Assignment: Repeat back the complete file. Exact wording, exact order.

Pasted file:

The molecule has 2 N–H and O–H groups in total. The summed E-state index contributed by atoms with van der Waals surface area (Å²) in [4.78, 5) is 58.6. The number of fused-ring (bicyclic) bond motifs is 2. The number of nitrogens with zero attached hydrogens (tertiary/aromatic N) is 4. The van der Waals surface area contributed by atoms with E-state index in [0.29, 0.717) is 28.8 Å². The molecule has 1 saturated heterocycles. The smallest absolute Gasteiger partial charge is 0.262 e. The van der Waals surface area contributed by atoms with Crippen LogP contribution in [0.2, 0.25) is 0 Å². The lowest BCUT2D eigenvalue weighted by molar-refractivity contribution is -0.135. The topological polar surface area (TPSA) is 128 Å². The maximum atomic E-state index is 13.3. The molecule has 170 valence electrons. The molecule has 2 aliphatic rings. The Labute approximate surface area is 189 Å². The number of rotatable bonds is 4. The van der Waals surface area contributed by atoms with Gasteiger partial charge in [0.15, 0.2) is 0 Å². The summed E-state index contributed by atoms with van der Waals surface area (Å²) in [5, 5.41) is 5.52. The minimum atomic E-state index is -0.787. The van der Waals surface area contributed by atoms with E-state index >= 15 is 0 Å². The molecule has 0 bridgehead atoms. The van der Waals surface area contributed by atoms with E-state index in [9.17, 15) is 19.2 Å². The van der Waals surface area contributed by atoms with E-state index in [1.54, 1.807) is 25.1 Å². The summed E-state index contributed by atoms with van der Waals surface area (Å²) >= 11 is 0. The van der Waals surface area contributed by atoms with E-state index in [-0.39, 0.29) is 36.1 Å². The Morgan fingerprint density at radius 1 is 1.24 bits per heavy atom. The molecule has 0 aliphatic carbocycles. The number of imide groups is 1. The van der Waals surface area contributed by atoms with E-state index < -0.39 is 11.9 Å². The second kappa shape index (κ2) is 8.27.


The molecule has 2 N–H and O–H groups in total. The summed E-state index contributed by atoms with van der Waals surface area (Å²) in [4.78, 5) is 58.6. The number of fused-ring (bicyclic) bond motifs is 2. The number of nitrogens with zero attached hydrogens (tertiary/aromatic N) is 4. The van der Waals surface area contributed by atoms with E-state index in [0.29, 0.717) is 28.8 Å². The molecule has 1 saturated heterocycles. The smallest absolute Gasteiger partial charge is 0.262 e. The van der Waals surface area contributed by atoms with Crippen LogP contribution in [0.2, 0.25) is 0 Å². The lowest BCUT2D eigenvalue weighted by molar-refractivity contribution is -0.135. The topological polar surface area (TPSA) is 128 Å². The maximum atomic E-state index is 13.3. The molecule has 170 valence electrons. The molecule has 2 aliphatic rings. The Labute approximate surface area is 189 Å². The number of rotatable bonds is 4. The van der Waals surface area contributed by atoms with Gasteiger partial charge in [0.15, 0.2) is 0 Å². The summed E-state index contributed by atoms with van der Waals surface area (Å²) in [5, 5.41) is 5.52. The minimum atomic E-state index is -0.787. The van der Waals surface area contributed by atoms with E-state index >= 15 is 0 Å². The molecule has 0 bridgehead atoms. The van der Waals surface area contributed by atoms with E-state index in [9.17, 15) is 19.2 Å². The van der Waals surface area contributed by atoms with E-state index in [1.54, 1.807) is 25.1 Å². The summed E-state index contributed by atoms with van der Waals surface area (Å²) >= 11 is 0. The van der Waals surface area contributed by atoms with E-state index in [-0.39, 0.29) is 36.1 Å². The Morgan fingerprint density at radius 1 is 1.24 bits per heavy atom. The molecule has 0 aliphatic carbocycles. The number of imide groups is 1. The van der Waals surface area contributed by atoms with E-state index < -0.39 is 11.9 Å². The second kappa shape index (κ2) is 8.27.